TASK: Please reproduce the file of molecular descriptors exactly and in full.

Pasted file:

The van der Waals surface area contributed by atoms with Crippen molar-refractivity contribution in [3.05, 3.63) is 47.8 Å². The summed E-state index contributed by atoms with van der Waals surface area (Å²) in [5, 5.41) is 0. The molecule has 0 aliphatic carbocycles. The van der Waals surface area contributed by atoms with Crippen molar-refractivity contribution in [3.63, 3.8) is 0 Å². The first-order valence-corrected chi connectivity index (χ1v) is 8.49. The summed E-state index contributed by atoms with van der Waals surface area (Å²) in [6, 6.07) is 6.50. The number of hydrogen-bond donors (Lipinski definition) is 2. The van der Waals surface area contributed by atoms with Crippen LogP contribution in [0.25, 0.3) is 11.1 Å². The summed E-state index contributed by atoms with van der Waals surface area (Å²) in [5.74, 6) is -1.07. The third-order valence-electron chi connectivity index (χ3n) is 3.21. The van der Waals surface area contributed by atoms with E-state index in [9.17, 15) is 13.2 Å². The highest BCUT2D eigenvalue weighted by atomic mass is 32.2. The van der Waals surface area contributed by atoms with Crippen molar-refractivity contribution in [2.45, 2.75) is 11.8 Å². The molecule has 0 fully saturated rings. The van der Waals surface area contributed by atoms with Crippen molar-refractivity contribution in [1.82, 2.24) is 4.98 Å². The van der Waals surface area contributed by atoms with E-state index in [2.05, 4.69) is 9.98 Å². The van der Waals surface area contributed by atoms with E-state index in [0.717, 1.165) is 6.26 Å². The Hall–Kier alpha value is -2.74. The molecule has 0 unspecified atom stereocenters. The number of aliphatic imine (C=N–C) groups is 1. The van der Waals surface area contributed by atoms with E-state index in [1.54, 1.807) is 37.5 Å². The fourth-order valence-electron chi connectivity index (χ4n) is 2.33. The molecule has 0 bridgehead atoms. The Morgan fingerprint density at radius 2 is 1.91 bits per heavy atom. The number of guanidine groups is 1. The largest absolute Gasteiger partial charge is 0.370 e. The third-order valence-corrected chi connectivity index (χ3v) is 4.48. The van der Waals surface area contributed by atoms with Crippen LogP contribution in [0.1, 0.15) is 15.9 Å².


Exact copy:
The van der Waals surface area contributed by atoms with Crippen molar-refractivity contribution in [3.05, 3.63) is 47.8 Å². The summed E-state index contributed by atoms with van der Waals surface area (Å²) in [5, 5.41) is 0. The molecule has 0 aliphatic carbocycles. The van der Waals surface area contributed by atoms with Crippen molar-refractivity contribution in [3.63, 3.8) is 0 Å². The first-order valence-corrected chi connectivity index (χ1v) is 8.49. The summed E-state index contributed by atoms with van der Waals surface area (Å²) in [6, 6.07) is 6.50. The number of hydrogen-bond donors (Lipinski definition) is 2. The van der Waals surface area contributed by atoms with Crippen LogP contribution in [0.25, 0.3) is 11.1 Å². The summed E-state index contributed by atoms with van der Waals surface area (Å²) in [5.74, 6) is -1.07. The third-order valence-electron chi connectivity index (χ3n) is 3.21. The van der Waals surface area contributed by atoms with E-state index in [9.17, 15) is 13.2 Å². The highest BCUT2D eigenvalue weighted by atomic mass is 32.2. The van der Waals surface area contributed by atoms with Crippen molar-refractivity contribution in [2.45, 2.75) is 11.8 Å². The molecule has 0 fully saturated rings. The van der Waals surface area contributed by atoms with Crippen molar-refractivity contribution in [1.82, 2.24) is 4.98 Å². The van der Waals surface area contributed by atoms with E-state index in [2.05, 4.69) is 9.98 Å². The van der Waals surface area contributed by atoms with E-state index in [0.717, 1.165) is 6.26 Å². The Hall–Kier alpha value is -2.74. The molecule has 0 unspecified atom stereocenters. The number of aliphatic imine (C=N–C) groups is 1. The van der Waals surface area contributed by atoms with E-state index in [1.54, 1.807) is 37.5 Å². The fourth-order valence-electron chi connectivity index (χ4n) is 2.33. The molecule has 0 bridgehead atoms. The Morgan fingerprint density at radius 2 is 1.91 bits per heavy atom. The number of guanidine groups is 1. The largest absolute Gasteiger partial charge is 0.370 e. The third-order valence-corrected chi connectivity index (χ3v) is 4.48. The van der Waals surface area contributed by atoms with Crippen LogP contribution in [0.1, 0.15) is 15.9 Å².